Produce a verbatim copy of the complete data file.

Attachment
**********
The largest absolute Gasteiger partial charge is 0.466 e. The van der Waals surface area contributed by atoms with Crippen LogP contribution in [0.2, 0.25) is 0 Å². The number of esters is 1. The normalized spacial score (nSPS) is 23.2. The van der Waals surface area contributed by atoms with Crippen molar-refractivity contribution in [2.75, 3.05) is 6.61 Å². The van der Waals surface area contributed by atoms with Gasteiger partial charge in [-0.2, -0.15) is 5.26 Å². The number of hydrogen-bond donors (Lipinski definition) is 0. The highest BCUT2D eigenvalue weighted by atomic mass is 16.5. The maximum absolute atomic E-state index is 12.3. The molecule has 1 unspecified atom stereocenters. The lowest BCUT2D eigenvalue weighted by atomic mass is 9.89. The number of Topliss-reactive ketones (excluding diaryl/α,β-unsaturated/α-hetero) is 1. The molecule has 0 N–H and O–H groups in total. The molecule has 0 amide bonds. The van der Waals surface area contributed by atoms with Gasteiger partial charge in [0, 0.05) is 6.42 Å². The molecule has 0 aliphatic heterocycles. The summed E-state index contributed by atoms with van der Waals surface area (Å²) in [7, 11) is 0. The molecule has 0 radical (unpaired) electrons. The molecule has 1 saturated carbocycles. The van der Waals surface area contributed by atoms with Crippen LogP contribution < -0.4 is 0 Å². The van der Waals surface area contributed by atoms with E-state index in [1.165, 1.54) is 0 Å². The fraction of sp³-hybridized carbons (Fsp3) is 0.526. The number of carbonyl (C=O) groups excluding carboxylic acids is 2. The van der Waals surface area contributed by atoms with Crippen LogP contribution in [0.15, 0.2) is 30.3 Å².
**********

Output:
The largest absolute Gasteiger partial charge is 0.466 e. The van der Waals surface area contributed by atoms with Crippen LogP contribution in [0.2, 0.25) is 0 Å². The number of esters is 1. The normalized spacial score (nSPS) is 23.2. The van der Waals surface area contributed by atoms with Crippen molar-refractivity contribution in [2.75, 3.05) is 6.61 Å². The van der Waals surface area contributed by atoms with Gasteiger partial charge in [-0.2, -0.15) is 5.26 Å². The number of hydrogen-bond donors (Lipinski definition) is 0. The highest BCUT2D eigenvalue weighted by atomic mass is 16.5. The maximum absolute atomic E-state index is 12.3. The molecule has 1 unspecified atom stereocenters. The lowest BCUT2D eigenvalue weighted by atomic mass is 9.89. The number of Topliss-reactive ketones (excluding diaryl/α,β-unsaturated/α-hetero) is 1. The molecule has 0 N–H and O–H groups in total. The molecule has 0 amide bonds. The van der Waals surface area contributed by atoms with Gasteiger partial charge in [0, 0.05) is 6.42 Å². The molecule has 0 aliphatic heterocycles. The summed E-state index contributed by atoms with van der Waals surface area (Å²) in [7, 11) is 0. The molecule has 0 radical (unpaired) electrons. The molecule has 1 saturated carbocycles. The van der Waals surface area contributed by atoms with Crippen LogP contribution < -0.4 is 0 Å². The van der Waals surface area contributed by atoms with E-state index in [1.165, 1.54) is 0 Å². The fraction of sp³-hybridized carbons (Fsp3) is 0.526. The number of carbonyl (C=O) groups excluding carboxylic acids is 2. The van der Waals surface area contributed by atoms with Crippen LogP contribution in [0.15, 0.2) is 30.3 Å².